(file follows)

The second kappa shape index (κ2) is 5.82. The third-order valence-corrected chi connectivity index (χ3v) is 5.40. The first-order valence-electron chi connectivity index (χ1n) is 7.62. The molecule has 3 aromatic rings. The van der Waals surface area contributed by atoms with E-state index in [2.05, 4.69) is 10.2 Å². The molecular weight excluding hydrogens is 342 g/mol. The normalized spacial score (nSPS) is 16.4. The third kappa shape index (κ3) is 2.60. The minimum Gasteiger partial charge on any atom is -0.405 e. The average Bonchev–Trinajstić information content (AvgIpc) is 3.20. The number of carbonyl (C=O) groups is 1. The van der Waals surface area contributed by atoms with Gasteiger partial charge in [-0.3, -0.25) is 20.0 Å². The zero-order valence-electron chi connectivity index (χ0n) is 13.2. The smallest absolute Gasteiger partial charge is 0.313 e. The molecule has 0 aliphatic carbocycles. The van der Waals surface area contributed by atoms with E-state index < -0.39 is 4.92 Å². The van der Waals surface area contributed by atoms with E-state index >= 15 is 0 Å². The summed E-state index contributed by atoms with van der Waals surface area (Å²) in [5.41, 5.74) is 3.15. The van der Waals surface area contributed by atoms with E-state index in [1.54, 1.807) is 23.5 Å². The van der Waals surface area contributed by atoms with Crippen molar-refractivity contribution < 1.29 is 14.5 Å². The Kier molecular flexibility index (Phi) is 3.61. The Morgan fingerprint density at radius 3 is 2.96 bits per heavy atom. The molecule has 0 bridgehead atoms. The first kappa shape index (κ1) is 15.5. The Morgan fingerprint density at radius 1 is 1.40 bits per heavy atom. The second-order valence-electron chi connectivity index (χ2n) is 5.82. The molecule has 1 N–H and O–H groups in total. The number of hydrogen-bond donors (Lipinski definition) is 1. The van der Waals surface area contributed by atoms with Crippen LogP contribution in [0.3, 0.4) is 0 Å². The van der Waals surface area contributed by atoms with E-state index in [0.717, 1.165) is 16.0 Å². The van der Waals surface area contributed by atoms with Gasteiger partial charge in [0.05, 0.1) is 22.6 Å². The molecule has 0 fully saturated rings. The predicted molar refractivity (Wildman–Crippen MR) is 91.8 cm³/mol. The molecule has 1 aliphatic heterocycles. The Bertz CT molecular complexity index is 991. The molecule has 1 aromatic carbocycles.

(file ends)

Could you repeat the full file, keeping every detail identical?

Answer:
The second kappa shape index (κ2) is 5.82. The third-order valence-corrected chi connectivity index (χ3v) is 5.40. The first-order valence-electron chi connectivity index (χ1n) is 7.62. The molecule has 3 aromatic rings. The van der Waals surface area contributed by atoms with E-state index in [2.05, 4.69) is 10.2 Å². The molecular weight excluding hydrogens is 342 g/mol. The normalized spacial score (nSPS) is 16.4. The third kappa shape index (κ3) is 2.60. The minimum Gasteiger partial charge on any atom is -0.405 e. The average Bonchev–Trinajstić information content (AvgIpc) is 3.20. The number of carbonyl (C=O) groups is 1. The van der Waals surface area contributed by atoms with Gasteiger partial charge in [-0.3, -0.25) is 20.0 Å². The zero-order valence-electron chi connectivity index (χ0n) is 13.2. The smallest absolute Gasteiger partial charge is 0.313 e. The molecule has 0 aliphatic carbocycles. The van der Waals surface area contributed by atoms with E-state index < -0.39 is 4.92 Å². The van der Waals surface area contributed by atoms with E-state index >= 15 is 0 Å². The summed E-state index contributed by atoms with van der Waals surface area (Å²) in [5.41, 5.74) is 3.15. The van der Waals surface area contributed by atoms with E-state index in [1.54, 1.807) is 23.5 Å². The van der Waals surface area contributed by atoms with Crippen molar-refractivity contribution < 1.29 is 14.5 Å². The Kier molecular flexibility index (Phi) is 3.61. The Morgan fingerprint density at radius 3 is 2.96 bits per heavy atom. The molecule has 0 bridgehead atoms. The first kappa shape index (κ1) is 15.5. The Morgan fingerprint density at radius 1 is 1.40 bits per heavy atom. The second-order valence-electron chi connectivity index (χ2n) is 5.82. The molecule has 1 N–H and O–H groups in total. The number of hydrogen-bond donors (Lipinski definition) is 1. The van der Waals surface area contributed by atoms with Crippen LogP contribution in [0.3, 0.4) is 0 Å². The van der Waals surface area contributed by atoms with E-state index in [0.717, 1.165) is 16.0 Å². The van der Waals surface area contributed by atoms with Gasteiger partial charge in [0.05, 0.1) is 22.6 Å². The molecule has 0 fully saturated rings. The predicted molar refractivity (Wildman–Crippen MR) is 91.8 cm³/mol. The molecule has 1 aliphatic heterocycles. The Bertz CT molecular complexity index is 991. The molecule has 1 aromatic carbocycles.